NEWPORT NEWS, Va., Sept. 27, 2012 (GLOBE NEWSWIRE) — Huntington Ingalls Industries (NYSE:HII) has received a $296 million contract modification, under a previously awarded contract, for continuation of long-lead-time material procurement for and advance construction of the nuclear-powered aircraft carrier John F. Kennedy (CVN 79). The company’s Newport News Shipbuilding (NNS) division is the prime contractor.
This award enables NNS to continue preparations for the construction of John F. Kennedy, including engineering and planning efforts along with additional advance material procurement and complex component manufacturing. Long-lead-time materials include advanced weapons elevators, pumps, propellers, steel plate, piping and fittings.
John F. Kennedy is the second ship in the Gerald R. Ford class, the Navy’s newest class of nuclear aircraft carriers. The Ford class incorporates many improvements in capability and is designed to reduce total ownership cost over that of the Nimitz class. The ship’s first steel was cut in December 2010, and delivery to the Navy is scheduled no later than 2022.
“Advance construction and procurement enables us to transition smoothly from Ford into the bulk of Kennedy‘s construction starting in 2013, efficiently utilizing our labor and facility resources,” said Mike Shawcross, NNS’ vice president, John F. Kennedy construction. “We are working hard with the Navy to make the entire class more affordable, and we are taking full advantage of the lessons we are learning while building Ford and applying them to Kennedy. We are always looking at ways to improve carrier construction at the shipyard — from changes in how work flows through the yard to engaging our suppliers for their ideas that could improve efficiency.”
Cost reduction measures include maximizing work in earlier stages of construction where it can be done more efficiently, re-sequencing unit construction to build similar units repetitively, decreasing the number of lifts required to erect the ship, increasing overall ship completion levels at major key events, and improvements to processes and tools that increase productivity.
Statements in this release, other than statements of historical fact, constitute “forward-looking statements” within the meaning of the Private Securities Litigation Reform Act of 1995. Forward-looking statements involve risks and uncertainties that could cause our actual results to differ materially from those expressed in these statements. Factors that may cause such differences include: changes in government and customer priorities and requirements (including government budgetary constraints, shifts in defense spending, and changes in customer short-range and long-range plans); our ability to obtain new contracts, estimate our costs and perform effectively; risks related to our spin-off from Northrop Grumman (including our increased costs and leverage); our ability to realize the expected benefits from consolidation of our Gulf Coast facilities; natural disasters; adverse economic conditions in the United States and globally; and other risk factors discussed in our filings with the U.S. Securities and Exchange Commission. There may be other risks and uncertainties that we are unable to predict at this time or that we currently do not expect to have a material adverse effect on our business, and we undertake no obligations to update any forward-looking statements.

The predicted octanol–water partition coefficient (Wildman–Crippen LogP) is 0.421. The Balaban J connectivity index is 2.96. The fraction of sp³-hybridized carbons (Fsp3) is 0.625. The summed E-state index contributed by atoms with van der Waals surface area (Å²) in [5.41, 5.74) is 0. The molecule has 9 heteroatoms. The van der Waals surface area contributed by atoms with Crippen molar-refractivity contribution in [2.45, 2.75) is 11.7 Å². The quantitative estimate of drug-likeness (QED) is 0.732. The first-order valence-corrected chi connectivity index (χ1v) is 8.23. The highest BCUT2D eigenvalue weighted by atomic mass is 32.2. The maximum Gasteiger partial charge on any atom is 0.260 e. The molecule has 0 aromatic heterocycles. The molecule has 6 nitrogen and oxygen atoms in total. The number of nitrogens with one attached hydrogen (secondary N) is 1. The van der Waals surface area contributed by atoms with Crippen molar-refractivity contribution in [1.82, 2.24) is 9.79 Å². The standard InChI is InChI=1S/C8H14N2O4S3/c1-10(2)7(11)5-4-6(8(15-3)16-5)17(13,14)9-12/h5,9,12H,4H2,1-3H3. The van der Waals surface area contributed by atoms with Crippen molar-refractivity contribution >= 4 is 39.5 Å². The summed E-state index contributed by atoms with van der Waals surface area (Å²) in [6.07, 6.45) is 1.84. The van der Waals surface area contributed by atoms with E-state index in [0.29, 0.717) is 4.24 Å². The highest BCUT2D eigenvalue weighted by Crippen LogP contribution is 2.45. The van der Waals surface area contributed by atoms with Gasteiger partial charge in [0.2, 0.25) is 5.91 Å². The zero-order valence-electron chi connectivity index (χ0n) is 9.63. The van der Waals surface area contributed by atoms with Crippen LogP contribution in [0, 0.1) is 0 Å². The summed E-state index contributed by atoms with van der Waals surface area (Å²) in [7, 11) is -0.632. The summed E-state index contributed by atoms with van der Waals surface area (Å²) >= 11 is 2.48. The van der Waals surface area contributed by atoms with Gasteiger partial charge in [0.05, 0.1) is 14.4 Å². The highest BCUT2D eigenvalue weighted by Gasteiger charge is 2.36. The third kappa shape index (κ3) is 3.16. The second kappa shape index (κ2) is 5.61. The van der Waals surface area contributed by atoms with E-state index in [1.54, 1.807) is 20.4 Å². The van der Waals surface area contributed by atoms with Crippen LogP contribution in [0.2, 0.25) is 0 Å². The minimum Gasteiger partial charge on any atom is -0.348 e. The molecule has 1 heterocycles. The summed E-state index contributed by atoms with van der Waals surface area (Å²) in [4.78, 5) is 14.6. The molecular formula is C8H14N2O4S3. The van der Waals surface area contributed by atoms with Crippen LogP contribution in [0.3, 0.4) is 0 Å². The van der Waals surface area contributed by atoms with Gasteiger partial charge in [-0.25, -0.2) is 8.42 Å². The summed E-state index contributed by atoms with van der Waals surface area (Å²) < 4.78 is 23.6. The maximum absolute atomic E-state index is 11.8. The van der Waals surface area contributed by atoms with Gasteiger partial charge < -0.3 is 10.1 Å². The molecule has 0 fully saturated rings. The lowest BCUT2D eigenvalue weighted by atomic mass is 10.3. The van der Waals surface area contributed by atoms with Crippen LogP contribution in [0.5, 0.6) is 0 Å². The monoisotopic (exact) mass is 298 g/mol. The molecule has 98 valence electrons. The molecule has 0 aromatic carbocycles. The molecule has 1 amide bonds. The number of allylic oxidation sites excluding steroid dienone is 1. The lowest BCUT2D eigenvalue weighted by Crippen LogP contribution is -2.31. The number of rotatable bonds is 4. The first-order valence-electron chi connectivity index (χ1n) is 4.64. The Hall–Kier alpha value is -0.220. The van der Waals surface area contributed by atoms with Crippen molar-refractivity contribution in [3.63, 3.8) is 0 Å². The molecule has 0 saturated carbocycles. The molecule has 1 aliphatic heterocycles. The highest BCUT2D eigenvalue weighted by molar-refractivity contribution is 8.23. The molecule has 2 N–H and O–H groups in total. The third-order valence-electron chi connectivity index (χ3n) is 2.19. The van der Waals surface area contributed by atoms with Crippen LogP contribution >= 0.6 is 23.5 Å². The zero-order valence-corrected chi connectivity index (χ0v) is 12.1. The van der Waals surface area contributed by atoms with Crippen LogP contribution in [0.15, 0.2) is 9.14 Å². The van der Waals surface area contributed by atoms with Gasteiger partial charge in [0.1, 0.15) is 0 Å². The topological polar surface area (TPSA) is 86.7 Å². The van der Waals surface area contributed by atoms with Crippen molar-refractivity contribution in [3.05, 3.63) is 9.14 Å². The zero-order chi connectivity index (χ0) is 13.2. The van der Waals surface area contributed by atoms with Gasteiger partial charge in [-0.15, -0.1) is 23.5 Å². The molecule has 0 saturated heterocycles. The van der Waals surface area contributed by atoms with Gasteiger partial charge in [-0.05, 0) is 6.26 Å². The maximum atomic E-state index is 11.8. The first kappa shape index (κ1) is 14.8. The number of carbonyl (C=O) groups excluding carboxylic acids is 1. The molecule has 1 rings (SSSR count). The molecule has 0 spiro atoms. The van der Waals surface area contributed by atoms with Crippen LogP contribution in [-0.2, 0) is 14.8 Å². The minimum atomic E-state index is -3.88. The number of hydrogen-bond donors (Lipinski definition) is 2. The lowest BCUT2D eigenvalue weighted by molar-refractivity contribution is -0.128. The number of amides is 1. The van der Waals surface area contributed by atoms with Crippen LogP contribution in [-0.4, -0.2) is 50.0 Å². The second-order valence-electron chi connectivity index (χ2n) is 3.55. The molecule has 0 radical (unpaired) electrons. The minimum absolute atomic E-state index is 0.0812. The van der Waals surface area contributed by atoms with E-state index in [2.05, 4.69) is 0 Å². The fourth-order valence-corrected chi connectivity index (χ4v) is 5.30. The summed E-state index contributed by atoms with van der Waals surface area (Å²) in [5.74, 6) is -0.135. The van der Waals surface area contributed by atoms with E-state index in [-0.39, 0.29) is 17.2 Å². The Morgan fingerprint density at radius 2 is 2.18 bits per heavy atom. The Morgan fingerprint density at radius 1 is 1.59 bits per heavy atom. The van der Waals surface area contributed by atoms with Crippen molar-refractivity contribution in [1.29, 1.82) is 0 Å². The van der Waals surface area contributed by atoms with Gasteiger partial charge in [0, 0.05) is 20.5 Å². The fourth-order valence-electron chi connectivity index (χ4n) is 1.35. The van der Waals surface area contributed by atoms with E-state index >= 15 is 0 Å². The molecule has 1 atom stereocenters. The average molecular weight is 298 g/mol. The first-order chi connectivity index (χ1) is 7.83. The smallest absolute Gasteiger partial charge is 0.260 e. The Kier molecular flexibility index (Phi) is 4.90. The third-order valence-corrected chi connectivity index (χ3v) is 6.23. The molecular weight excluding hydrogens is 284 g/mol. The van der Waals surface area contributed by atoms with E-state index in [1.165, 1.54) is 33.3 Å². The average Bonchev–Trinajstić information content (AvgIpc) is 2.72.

About Huntington Ingalls
Huntington Ingalls Industries (HII) designs, builds and maintains nuclear and non-nuclear ships for the U.S. Navy and Coast Guard and provides after-market services for military ships around the globe. For more than a century, HII has built more ships in more ship classes than any other U.S. naval shipbuilder. Employing more than 37,000 in Virginia, Mississippi, Louisiana and California, its primary business divisions are Newport News Shipbuilding and Ingalls Shipbuilding. For more information, visit: